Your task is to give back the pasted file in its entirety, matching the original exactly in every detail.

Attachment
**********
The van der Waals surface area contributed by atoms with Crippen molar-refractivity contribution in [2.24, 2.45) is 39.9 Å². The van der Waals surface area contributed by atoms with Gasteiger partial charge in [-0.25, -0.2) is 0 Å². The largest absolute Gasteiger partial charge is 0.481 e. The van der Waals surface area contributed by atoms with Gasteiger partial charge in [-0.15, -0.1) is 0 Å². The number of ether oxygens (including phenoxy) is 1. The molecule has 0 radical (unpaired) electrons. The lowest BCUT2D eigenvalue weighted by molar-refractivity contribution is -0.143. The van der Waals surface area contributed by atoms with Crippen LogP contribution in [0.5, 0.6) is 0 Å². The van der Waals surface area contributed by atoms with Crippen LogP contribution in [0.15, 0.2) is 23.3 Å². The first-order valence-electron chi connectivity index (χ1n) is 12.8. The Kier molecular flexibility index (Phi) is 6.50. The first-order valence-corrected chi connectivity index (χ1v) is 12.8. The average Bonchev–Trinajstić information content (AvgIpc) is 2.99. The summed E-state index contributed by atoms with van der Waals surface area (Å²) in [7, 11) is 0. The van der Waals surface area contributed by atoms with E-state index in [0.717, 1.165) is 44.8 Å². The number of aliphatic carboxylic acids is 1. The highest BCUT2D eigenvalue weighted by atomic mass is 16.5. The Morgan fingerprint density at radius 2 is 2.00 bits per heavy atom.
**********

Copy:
The van der Waals surface area contributed by atoms with Crippen molar-refractivity contribution in [2.24, 2.45) is 39.9 Å². The van der Waals surface area contributed by atoms with Gasteiger partial charge in [-0.25, -0.2) is 0 Å². The largest absolute Gasteiger partial charge is 0.481 e. The van der Waals surface area contributed by atoms with Gasteiger partial charge in [-0.15, -0.1) is 0 Å². The number of ether oxygens (including phenoxy) is 1. The molecule has 0 radical (unpaired) electrons. The lowest BCUT2D eigenvalue weighted by molar-refractivity contribution is -0.143. The van der Waals surface area contributed by atoms with Crippen LogP contribution in [0.5, 0.6) is 0 Å². The van der Waals surface area contributed by atoms with Crippen LogP contribution in [0.15, 0.2) is 23.3 Å². The first-order valence-electron chi connectivity index (χ1n) is 12.8. The Kier molecular flexibility index (Phi) is 6.50. The first-order valence-corrected chi connectivity index (χ1v) is 12.8. The average Bonchev–Trinajstić information content (AvgIpc) is 2.99. The summed E-state index contributed by atoms with van der Waals surface area (Å²) in [7, 11) is 0. The van der Waals surface area contributed by atoms with E-state index in [0.717, 1.165) is 44.8 Å². The number of aliphatic carboxylic acids is 1. The highest BCUT2D eigenvalue weighted by atomic mass is 16.5. The Morgan fingerprint density at radius 2 is 2.00 bits per heavy atom.